Waste Management landfills receive conservation awards

Waste Management’s Blackwell Road, Petrolia and Warwick Landfills in Ontario have all received international recognition for their contribution to wildlife habitat conservation. The awards were presented Tuesday evening at the Wildlife Habitat Council’s (WHC) 16th Annual Symposium, Beyond Borders: Reconciling Wildlife Needs & Human Activity, in Baltimore, Maryland. These three sites are the first landfills in Canada to receive WHC certification.

"Sixteen years ago, WHC was formed as a cooperative effort between corporations, communities and conservation organizations. Since then our shared mission has evolved and provided many advances in creating sustainable wildlife habitat. We congratulate Waste Management on its efforts to help advance our initiatives to restore and enhance our natural resources. It is with this support that we can create a more ecologically sound and mutually beneficial environment for all," said Bill Howard, WHC President.

Waste Management has worked closely with the St. Clair Region Conservation Authority and local citizens’ committees at all three sites to create naturalized environments for wildlife habitat. At the closed Blackwell Road Landfill in Sarnia, the site was turned into a parkland with trees and shrubs planted to create suitable shelter and food for wildlife, and grasses planted to ensure nesting and cover for small animals and birds.

At the Petrolia Landfill, work involved diverting the Little Bear Creek, which ran across the site. The relocation of the creek created an ecosystem for wildlife habitat that is undisturbed by landfill opertions and heavy machinery. Ground cover has also been rehabilitated in a way that mimics the natural setting, and provides nesting and grazing for birds and animals.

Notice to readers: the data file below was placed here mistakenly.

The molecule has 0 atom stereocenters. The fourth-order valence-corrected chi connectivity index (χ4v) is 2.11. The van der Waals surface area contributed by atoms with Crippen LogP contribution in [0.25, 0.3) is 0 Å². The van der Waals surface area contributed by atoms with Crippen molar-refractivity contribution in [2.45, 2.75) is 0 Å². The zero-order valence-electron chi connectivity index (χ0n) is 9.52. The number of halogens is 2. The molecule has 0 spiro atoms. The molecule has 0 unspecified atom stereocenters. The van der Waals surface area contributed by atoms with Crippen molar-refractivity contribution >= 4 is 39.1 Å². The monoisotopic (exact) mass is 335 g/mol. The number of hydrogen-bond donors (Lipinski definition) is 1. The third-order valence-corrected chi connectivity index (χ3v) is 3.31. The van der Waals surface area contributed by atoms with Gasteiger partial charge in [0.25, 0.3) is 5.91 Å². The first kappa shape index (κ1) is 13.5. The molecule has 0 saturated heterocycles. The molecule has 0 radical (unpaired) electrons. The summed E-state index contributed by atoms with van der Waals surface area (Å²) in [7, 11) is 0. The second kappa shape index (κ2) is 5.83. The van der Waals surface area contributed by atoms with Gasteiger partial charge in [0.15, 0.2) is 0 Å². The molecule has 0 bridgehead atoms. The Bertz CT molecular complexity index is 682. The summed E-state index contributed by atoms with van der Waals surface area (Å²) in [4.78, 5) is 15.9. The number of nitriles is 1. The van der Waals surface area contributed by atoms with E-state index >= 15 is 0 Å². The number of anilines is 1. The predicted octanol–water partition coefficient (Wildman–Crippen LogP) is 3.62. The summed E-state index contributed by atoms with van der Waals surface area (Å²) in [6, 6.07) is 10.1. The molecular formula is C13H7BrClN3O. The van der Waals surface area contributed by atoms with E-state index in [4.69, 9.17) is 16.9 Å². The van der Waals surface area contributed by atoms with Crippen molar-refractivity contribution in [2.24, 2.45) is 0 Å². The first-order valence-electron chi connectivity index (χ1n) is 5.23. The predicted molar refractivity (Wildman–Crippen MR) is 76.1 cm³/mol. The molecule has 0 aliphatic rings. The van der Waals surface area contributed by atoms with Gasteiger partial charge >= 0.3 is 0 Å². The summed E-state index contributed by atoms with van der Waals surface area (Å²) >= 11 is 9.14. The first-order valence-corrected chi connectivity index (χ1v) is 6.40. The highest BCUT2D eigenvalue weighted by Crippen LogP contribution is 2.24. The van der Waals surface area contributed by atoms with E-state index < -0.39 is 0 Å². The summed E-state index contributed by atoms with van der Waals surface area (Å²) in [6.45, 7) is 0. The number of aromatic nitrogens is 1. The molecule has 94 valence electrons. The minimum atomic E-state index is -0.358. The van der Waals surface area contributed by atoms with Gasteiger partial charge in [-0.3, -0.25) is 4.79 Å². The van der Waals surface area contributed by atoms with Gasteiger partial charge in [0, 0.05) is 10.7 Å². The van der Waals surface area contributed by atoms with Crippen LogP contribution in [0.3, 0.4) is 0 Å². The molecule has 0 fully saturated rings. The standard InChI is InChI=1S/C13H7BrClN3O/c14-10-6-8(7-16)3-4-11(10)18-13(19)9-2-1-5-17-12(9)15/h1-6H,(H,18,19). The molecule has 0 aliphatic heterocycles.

At the Warwick site in Watford, a pilot program is underway to treat leachate with 20,000 hybrid poplars planted over four hectares on the landfill cap. Irrigation lines have been installed to move leachate from the landfill to the poplars, which are known for being able to absorb leachate and reduce the amount of treated leachate discharged to the environment. The poplar plantation has created a new ecosystem for insects, birds and mammals. The new forest acts as a wildlife corridor between two existing woodlots on the property.

"We are delighted to have received these very prestigious awards from the Wildlife Habitat Council and want to especially acknowlege the St. Clair Region Conservation Authority for their input, hard work and dedication to these projects," said Reid Cleland, the District Manager of Southwest Landfills for Waste Management.

The Blackwell Road, Petrolia and Warwick Landfill were three of 143 sites recognized at the 2004 Symposium for creating a habitat program. Since 1990, WHC has certified 353 programs worldwide. The certification program recognizes outstanding wildlife habitat management and environmental education efforts at corporate sites, and offers third-party validation of the benefits of such programs. Certification requirements are strict and require that sites apply for periodic renewal.

The Wildlife Habitat Council is a nonprofit, non-lobbying organization dedicated to increasing the quality and amount of wildlife habitat on corporate, private and public lands. WHC devotes its resources to building partnerships with corporations and conservation groups to create solutions that balance the demands of economic growth with the requirements of a healthy, biodiverse and sustainable environment. More than two million acres in 48 states, Puerto Rico and 16 other countries are managed for wildlife through WHC-assisted projects.

For more information, visit WHC online at www.wildlifehc.org

Please contact:

Vanessa Kauffman, Wildlife Habitat Council, 301-588-8994, vkauffman@wildlifehc.org


Reid Cleland, Waste Management of Canada, 519-849-5810

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